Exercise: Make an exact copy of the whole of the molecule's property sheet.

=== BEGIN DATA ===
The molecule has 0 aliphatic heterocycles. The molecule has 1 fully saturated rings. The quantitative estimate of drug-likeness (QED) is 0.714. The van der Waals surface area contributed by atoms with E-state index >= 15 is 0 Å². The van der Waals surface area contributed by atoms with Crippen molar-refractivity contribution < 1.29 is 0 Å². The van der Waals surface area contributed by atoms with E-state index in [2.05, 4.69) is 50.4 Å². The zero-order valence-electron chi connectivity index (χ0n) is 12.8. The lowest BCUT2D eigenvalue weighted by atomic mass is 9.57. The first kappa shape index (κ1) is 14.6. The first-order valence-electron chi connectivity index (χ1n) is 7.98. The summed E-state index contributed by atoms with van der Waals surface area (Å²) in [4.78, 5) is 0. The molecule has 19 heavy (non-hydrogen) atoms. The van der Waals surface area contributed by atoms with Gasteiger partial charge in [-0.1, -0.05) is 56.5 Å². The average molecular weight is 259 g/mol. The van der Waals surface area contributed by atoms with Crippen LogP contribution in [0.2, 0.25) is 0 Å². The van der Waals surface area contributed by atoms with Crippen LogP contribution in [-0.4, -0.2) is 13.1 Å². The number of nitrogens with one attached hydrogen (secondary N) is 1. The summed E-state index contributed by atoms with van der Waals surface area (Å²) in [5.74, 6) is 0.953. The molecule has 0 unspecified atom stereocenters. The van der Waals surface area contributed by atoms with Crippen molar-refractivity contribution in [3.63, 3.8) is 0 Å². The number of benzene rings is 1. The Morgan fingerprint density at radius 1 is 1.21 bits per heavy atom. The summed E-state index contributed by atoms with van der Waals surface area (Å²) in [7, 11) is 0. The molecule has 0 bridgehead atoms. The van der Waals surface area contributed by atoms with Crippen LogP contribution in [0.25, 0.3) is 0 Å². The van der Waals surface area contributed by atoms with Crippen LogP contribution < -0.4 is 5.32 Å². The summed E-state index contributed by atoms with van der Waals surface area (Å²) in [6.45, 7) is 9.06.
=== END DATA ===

The molecule has 0 aliphatic heterocycles. The molecule has 1 fully saturated rings. The quantitative estimate of drug-likeness (QED) is 0.714. The van der Waals surface area contributed by atoms with E-state index >= 15 is 0 Å². The van der Waals surface area contributed by atoms with Crippen molar-refractivity contribution < 1.29 is 0 Å². The van der Waals surface area contributed by atoms with E-state index in [2.05, 4.69) is 50.4 Å². The zero-order valence-electron chi connectivity index (χ0n) is 12.8. The lowest BCUT2D eigenvalue weighted by atomic mass is 9.57. The first kappa shape index (κ1) is 14.6. The first-order valence-electron chi connectivity index (χ1n) is 7.98. The summed E-state index contributed by atoms with van der Waals surface area (Å²) in [4.78, 5) is 0. The molecule has 19 heavy (non-hydrogen) atoms. The van der Waals surface area contributed by atoms with Gasteiger partial charge in [-0.1, -0.05) is 56.5 Å². The average molecular weight is 259 g/mol. The van der Waals surface area contributed by atoms with Crippen LogP contribution in [0.2, 0.25) is 0 Å². The van der Waals surface area contributed by atoms with Crippen LogP contribution in [-0.4, -0.2) is 13.1 Å². The number of nitrogens with one attached hydrogen (secondary N) is 1. The summed E-state index contributed by atoms with van der Waals surface area (Å²) in [5.74, 6) is 0.953. The molecule has 0 unspecified atom stereocenters. The van der Waals surface area contributed by atoms with Crippen molar-refractivity contribution in [3.63, 3.8) is 0 Å². The number of benzene rings is 1. The Morgan fingerprint density at radius 1 is 1.21 bits per heavy atom. The summed E-state index contributed by atoms with van der Waals surface area (Å²) in [7, 11) is 0. The molecule has 0 bridgehead atoms. The van der Waals surface area contributed by atoms with Crippen LogP contribution in [0.25, 0.3) is 0 Å². The van der Waals surface area contributed by atoms with Crippen LogP contribution < -0.4 is 5.32 Å². The summed E-state index contributed by atoms with van der Waals surface area (Å²) in [6.45, 7) is 9.06.